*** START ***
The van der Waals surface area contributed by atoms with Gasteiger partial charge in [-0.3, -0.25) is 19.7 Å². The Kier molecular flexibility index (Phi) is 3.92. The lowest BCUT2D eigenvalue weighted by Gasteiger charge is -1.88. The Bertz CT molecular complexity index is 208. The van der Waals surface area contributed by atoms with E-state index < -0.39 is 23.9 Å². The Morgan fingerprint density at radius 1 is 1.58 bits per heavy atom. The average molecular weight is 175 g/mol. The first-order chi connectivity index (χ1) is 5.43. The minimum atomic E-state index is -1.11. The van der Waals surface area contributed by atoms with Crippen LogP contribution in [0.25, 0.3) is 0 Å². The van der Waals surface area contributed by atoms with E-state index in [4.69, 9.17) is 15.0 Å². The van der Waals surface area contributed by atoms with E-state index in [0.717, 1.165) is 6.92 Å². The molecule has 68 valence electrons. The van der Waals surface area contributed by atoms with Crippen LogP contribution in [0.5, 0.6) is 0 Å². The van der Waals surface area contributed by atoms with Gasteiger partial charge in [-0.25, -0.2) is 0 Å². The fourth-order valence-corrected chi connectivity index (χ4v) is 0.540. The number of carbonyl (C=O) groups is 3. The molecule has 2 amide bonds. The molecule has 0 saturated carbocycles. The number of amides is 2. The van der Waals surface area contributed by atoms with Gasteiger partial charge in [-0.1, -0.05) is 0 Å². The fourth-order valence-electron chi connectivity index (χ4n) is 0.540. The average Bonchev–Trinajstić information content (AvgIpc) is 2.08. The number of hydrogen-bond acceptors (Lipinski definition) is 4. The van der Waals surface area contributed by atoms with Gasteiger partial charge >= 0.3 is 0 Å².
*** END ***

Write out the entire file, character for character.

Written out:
The van der Waals surface area contributed by atoms with Gasteiger partial charge in [-0.3, -0.25) is 19.7 Å². The Kier molecular flexibility index (Phi) is 3.92. The lowest BCUT2D eigenvalue weighted by Gasteiger charge is -1.88. The Bertz CT molecular complexity index is 208. The van der Waals surface area contributed by atoms with E-state index < -0.39 is 23.9 Å². The Morgan fingerprint density at radius 1 is 1.58 bits per heavy atom. The average molecular weight is 175 g/mol. The first-order chi connectivity index (χ1) is 5.43. The minimum atomic E-state index is -1.11. The van der Waals surface area contributed by atoms with Crippen LogP contribution in [0.25, 0.3) is 0 Å². The van der Waals surface area contributed by atoms with E-state index in [4.69, 9.17) is 15.0 Å². The van der Waals surface area contributed by atoms with E-state index in [0.717, 1.165) is 6.92 Å². The molecule has 68 valence electrons. The van der Waals surface area contributed by atoms with Crippen LogP contribution in [0.5, 0.6) is 0 Å². The van der Waals surface area contributed by atoms with Gasteiger partial charge in [-0.25, -0.2) is 0 Å². The fourth-order valence-corrected chi connectivity index (χ4v) is 0.540. The number of carbonyl (C=O) groups is 3. The molecule has 2 amide bonds. The molecule has 0 saturated carbocycles. The number of amides is 2. The van der Waals surface area contributed by atoms with Gasteiger partial charge in [-0.1, -0.05) is 0 Å². The fourth-order valence-electron chi connectivity index (χ4n) is 0.540. The average Bonchev–Trinajstić information content (AvgIpc) is 2.08. The number of hydrogen-bond acceptors (Lipinski definition) is 4. The van der Waals surface area contributed by atoms with Gasteiger partial charge >= 0.3 is 0 Å².